You are currently browsing the category archive for the ‘Advocacy’ category.
What’s up with the Atlanta Constitution Building? Good question.
Recent developments suggest that implementation of a planned Lovejoy-Atlanta commuter rail service may be in jeopardy. As a result, construction of a new multi-modal transit facility in Downtown Atlanta may also be delayed or canceled.
A January 12th Atlanta Journal Constitution (AJC) article “Lovejoy rail backers lose DOT seats,” details political maneuvering resulting in the loss of two members of the state Transportation Board who had once voted to support the Lovejoy rail line. “Commissioners veer rail plan off path, “ a January 4th AJC report details the Clayton County Commission’s reversal regarding an earlier decision to cover the Lovejoy rail line’s estimated annual operating deficit of $4 million for 50 years.
UPDATE: Develoment plans for the site are detailed in the August 18, 2006 Atlanta Journal Constitution and the Atlanta Business Chronicle newspapers. According to the AJC, plans include “…a towering 48-story hotel near the Buckhead MARTA station…” and will “…have 300 rooms topped by 192 condominiums.” A rendering indicates that demolition of the Amisano church would be required for construction. A link to the AJC story (should stay active for several weeks):
The former Second Church of Christ, Scientist, 3372 Peachtree Road, N.E., Atlanta, is at risk. The church was completed in 1985-1986 and was designed by the firm of Toombs, Amisano and Wells with Joseph Amisano as lead designer. The congregation is no longer meeting at the site, and only the Reading Room is currently occupied.
Atlanta based Ackerman & Company purchased the Second Church of Christ, Scientist for $3.25 million for both the more than 15,000-square-foot church and the .64 acres underneath it. While no definite plans are announced for the site, there are major construction projects surrounding the site.
Read more about the purchase and site here.
UPDATE 3/17/2006 (New Photograph 6/25/2006 – Curtain wall demolition underway):
One of several video clips of the building implosion posted on YouTube:
Demolition to start in April 2006?
We understand that demolition is scheduled to begin in April and public access to the main level will end with the closing of the Wachovia branch bank (March 24th).
Please post your comments/observations regarding the building here.
In the February 8, 2006 Atlanta Journal Constitution:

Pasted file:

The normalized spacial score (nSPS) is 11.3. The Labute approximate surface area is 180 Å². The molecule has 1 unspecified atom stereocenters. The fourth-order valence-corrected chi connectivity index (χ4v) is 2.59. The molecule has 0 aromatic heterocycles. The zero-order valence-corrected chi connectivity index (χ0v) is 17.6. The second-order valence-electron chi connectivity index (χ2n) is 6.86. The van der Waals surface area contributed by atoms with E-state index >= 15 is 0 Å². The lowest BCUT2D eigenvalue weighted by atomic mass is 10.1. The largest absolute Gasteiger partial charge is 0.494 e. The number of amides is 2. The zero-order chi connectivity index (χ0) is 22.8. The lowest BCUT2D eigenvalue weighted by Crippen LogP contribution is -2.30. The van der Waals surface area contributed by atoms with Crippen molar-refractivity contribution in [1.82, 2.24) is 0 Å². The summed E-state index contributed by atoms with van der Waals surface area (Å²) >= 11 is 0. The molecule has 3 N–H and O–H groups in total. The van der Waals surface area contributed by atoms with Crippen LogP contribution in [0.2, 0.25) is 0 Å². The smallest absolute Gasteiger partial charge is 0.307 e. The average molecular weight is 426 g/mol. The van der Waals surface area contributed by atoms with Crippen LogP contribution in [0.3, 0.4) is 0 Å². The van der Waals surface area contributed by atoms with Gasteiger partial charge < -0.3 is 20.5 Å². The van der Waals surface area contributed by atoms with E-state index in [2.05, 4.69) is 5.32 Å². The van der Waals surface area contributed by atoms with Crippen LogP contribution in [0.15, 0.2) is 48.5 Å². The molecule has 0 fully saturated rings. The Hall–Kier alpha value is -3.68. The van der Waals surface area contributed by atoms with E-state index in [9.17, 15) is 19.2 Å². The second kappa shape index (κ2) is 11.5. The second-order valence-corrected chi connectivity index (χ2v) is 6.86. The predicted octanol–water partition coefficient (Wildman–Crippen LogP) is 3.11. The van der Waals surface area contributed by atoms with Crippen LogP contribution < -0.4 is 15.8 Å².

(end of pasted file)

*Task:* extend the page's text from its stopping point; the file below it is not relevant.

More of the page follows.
Writer Walter Woods describes a plans for “two condo towers, retail on site near Fox Theatre.” Descriptions do not include enough detail to understand the design, other than a general description of a 30-story residential high-rise facing Ponce de Leon Avenue and a second tower facing Peachtree Street. The story does not indicate that rehabilitation or adaptive use of the building was considered prior to the decision to demolish.
Tenants at 615 Peachtree Street, a modern landmark, have been evicted in preparation for demolition by Cousins Properties. Unfortunately, occupancy and design of the proposed development for the site has not been finalized, according to a recent Atlanta Business Chronicle article.
From the December 16-22 Atlanta Business Chronicle:
“Peachtree block to get face-lift” details Cousins Properties Inc. plans to “soon demolish the building [12-story Wachovia building] and neighboring garage to make way for a mixed-use project.” The next paragraph describes plans: “Exactly what the mix of uses will be, however, has not been decided.”
From the Fall 2005, DOCOMOMO/US, Georgia Chapter Newsletter (Jon Buono):
Originally commissioned by First National Bank of Atlanta (later purchased by Wachovia), the building was designed by Smith & Smith Architects of Atlanta. Francis P. Smith, a student of the noted American architect Paul Cret (1876-1945), moved to Atlanta in 1909 to become the first chairman of Georgia Tech’s newly established architecture department. He worked in that capacity until 1922 when he returned to private practice.
The next year he formed a partnership with established Atlanta architect R. S. Pringle. The partnership lasted until 1934, during which time Pringle & Smith designed several important buildings in Atlanta, including the Rhodes-Haverty Building (1928) and the William-Oliver Building (1930). Pringle retired in the 1930s, but Smith continued to practice independently. Smith’s son, Henry H., followed his father’s footsteps to the University of Pennsylvania, and after ending his military service in the 1950s, joined his father in practice.
Prior to 615 Peachtree, Francis had served as an architect to First National on numerous projects. The city’s widening of North Avenue, and subsequent narrowing of First National’s property at the intersection of Peachtree prompted the new commission. The client decided to raze an existing branch bank on site and develop the property for commercial office space.